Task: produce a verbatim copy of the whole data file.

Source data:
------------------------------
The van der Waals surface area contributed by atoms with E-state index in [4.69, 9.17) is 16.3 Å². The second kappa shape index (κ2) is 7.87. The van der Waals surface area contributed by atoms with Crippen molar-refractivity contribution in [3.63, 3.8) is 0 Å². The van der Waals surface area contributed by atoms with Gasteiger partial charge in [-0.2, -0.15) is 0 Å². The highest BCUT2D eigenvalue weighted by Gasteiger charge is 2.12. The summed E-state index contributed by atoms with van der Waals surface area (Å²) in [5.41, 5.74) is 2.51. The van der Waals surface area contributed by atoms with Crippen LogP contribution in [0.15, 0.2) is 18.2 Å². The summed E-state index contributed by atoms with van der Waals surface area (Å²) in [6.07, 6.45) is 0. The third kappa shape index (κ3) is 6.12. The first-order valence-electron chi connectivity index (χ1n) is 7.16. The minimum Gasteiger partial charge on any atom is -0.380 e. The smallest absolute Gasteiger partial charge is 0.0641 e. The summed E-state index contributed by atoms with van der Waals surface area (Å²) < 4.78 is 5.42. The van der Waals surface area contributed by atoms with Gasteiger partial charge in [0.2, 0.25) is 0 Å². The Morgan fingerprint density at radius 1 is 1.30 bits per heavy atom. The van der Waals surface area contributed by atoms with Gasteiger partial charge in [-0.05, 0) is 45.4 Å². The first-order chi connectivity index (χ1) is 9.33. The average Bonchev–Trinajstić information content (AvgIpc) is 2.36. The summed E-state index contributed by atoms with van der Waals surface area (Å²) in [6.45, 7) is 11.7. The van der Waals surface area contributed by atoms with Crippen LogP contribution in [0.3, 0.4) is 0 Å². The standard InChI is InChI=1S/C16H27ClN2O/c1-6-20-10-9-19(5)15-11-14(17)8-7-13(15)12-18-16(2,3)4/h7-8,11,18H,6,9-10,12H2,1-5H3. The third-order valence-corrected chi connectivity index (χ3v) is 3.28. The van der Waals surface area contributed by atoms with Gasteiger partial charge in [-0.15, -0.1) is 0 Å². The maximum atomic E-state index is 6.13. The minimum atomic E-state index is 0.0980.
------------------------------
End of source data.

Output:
The van der Waals surface area contributed by atoms with E-state index in [4.69, 9.17) is 16.3 Å². The second kappa shape index (κ2) is 7.87. The van der Waals surface area contributed by atoms with Crippen molar-refractivity contribution in [3.63, 3.8) is 0 Å². The van der Waals surface area contributed by atoms with Gasteiger partial charge in [-0.2, -0.15) is 0 Å². The highest BCUT2D eigenvalue weighted by Gasteiger charge is 2.12. The summed E-state index contributed by atoms with van der Waals surface area (Å²) in [5.41, 5.74) is 2.51. The van der Waals surface area contributed by atoms with Crippen LogP contribution in [0.15, 0.2) is 18.2 Å². The summed E-state index contributed by atoms with van der Waals surface area (Å²) in [6.07, 6.45) is 0. The third kappa shape index (κ3) is 6.12. The first-order valence-electron chi connectivity index (χ1n) is 7.16. The minimum Gasteiger partial charge on any atom is -0.380 e. The smallest absolute Gasteiger partial charge is 0.0641 e. The summed E-state index contributed by atoms with van der Waals surface area (Å²) < 4.78 is 5.42. The van der Waals surface area contributed by atoms with Gasteiger partial charge in [0.2, 0.25) is 0 Å². The Morgan fingerprint density at radius 1 is 1.30 bits per heavy atom. The van der Waals surface area contributed by atoms with Gasteiger partial charge in [-0.05, 0) is 45.4 Å². The first-order chi connectivity index (χ1) is 9.33. The average Bonchev–Trinajstić information content (AvgIpc) is 2.36. The summed E-state index contributed by atoms with van der Waals surface area (Å²) in [6.45, 7) is 11.7. The van der Waals surface area contributed by atoms with Crippen LogP contribution in [0.3, 0.4) is 0 Å². The standard InChI is InChI=1S/C16H27ClN2O/c1-6-20-10-9-19(5)15-11-14(17)8-7-13(15)12-18-16(2,3)4/h7-8,11,18H,6,9-10,12H2,1-5H3. The third-order valence-corrected chi connectivity index (χ3v) is 3.28. The van der Waals surface area contributed by atoms with Gasteiger partial charge in [-0.15, -0.1) is 0 Å². The maximum atomic E-state index is 6.13. The minimum atomic E-state index is 0.0980.